Pleasure vs Addiction
Pleasure centers in the brain range from deep brain structures below the level of consciousness to the highest functioning thinking regions of the brain. They involve the brain’s resting state Default Mode Network, where we have a true sense of who we are. The pursuit of pleasure is a basic drive for survival. It is involved in well being and meaning and is the major motivation for social connections. Liking and wanting are psychological concepts involved in pleasurable pursuit. Pleasure and happiness are derived from finding the balance between liking and wanting. When wanting becomes the driving force pleasure is lost. What starts out as a pleasurable activity becomes an overwhelming need to attain that experience. It is a need that is so great that it is actually stressful, because nothing else matters than obtaining the object of desire. This leads to unhappiness and is the driving force of addictive disorders.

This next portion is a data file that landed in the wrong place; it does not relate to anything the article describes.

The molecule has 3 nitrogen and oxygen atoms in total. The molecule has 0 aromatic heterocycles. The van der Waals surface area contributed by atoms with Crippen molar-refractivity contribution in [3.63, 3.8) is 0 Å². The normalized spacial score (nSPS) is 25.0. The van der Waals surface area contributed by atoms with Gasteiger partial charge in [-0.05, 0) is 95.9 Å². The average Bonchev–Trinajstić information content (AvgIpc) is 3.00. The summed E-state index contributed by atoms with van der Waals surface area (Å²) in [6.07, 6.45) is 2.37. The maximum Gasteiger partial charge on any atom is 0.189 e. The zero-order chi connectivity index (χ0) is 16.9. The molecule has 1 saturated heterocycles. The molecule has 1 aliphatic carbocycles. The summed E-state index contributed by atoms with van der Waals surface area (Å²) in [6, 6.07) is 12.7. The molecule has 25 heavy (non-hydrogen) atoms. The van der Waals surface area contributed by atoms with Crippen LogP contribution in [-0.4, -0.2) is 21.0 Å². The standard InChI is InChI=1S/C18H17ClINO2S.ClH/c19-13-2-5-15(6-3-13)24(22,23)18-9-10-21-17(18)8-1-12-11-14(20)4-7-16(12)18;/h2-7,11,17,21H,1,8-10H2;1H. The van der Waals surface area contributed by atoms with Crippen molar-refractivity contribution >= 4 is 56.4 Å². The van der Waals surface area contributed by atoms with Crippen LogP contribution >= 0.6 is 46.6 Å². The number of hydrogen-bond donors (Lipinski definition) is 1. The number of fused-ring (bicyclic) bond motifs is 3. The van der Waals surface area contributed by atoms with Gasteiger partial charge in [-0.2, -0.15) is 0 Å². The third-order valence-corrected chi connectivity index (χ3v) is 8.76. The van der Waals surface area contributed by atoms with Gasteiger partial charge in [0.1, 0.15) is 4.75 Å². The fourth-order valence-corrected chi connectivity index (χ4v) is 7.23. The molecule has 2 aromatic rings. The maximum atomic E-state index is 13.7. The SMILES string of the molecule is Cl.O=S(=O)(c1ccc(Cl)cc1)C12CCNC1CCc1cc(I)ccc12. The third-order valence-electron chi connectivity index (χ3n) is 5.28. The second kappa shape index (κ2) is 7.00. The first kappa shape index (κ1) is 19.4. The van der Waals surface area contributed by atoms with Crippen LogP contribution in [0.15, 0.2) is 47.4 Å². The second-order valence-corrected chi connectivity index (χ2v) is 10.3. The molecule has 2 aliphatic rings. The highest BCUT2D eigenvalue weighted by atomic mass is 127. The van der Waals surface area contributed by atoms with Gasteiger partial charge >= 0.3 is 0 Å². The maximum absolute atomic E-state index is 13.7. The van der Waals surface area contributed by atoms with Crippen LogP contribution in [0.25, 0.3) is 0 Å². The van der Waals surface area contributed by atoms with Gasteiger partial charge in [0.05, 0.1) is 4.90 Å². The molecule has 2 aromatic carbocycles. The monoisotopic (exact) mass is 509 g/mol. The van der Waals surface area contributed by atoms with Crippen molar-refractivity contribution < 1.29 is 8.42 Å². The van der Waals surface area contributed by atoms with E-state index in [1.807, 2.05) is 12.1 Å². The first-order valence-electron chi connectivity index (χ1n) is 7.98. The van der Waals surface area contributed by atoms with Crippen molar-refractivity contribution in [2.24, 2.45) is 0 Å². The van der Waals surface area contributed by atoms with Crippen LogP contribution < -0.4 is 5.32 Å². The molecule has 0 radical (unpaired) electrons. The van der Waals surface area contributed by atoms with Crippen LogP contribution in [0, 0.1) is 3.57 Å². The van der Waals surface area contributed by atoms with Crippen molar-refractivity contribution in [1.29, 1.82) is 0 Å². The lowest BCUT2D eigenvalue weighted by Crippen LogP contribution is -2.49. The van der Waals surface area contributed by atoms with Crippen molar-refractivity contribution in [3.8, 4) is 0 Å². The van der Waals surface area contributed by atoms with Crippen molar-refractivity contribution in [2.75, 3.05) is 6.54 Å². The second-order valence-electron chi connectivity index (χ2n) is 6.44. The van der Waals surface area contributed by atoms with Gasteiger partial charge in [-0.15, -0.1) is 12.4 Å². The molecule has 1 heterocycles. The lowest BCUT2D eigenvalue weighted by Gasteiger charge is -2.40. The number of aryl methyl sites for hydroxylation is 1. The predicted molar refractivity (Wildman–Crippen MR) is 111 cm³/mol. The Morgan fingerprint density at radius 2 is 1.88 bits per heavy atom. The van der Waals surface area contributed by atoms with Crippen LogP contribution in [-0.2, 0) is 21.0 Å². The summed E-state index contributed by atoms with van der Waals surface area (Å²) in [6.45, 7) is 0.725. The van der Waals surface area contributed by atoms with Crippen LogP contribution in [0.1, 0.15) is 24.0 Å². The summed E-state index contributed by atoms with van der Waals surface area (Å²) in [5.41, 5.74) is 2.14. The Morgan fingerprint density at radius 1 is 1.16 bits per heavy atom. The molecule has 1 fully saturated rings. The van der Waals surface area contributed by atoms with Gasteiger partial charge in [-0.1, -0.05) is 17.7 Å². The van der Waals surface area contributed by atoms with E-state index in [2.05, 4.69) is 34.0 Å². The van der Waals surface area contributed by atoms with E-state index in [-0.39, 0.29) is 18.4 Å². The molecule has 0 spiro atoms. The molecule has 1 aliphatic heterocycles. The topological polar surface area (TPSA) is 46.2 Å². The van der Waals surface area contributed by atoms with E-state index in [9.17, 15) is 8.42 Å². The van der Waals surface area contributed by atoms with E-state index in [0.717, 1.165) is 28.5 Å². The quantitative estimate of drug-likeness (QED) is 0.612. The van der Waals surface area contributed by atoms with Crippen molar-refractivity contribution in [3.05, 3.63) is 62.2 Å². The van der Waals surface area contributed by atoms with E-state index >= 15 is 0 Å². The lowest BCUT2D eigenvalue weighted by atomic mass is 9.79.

Happiness is finding a balance between soothing and stimulating. We have to prioritize our desires and understand what is most important to us. For those who have lost this balance, development of self-soothing strategies is of great importance. Although some addictions require abstinence as a strategy (substance abuse), this is not always possible (abuse of food). A strategy in all circumstances is to recognize that wanting something too much threatens pleasure. How do we create balance for the object of desire? Can balance become the object of desire? Can pleasure become the object of desire? Can well-being become the object of desire? Can free will become the object of desire? Can a quiet amygdala become the object of desire? Ultimately finding value in not being addicted is the key to restoring the balance between liking and wanting.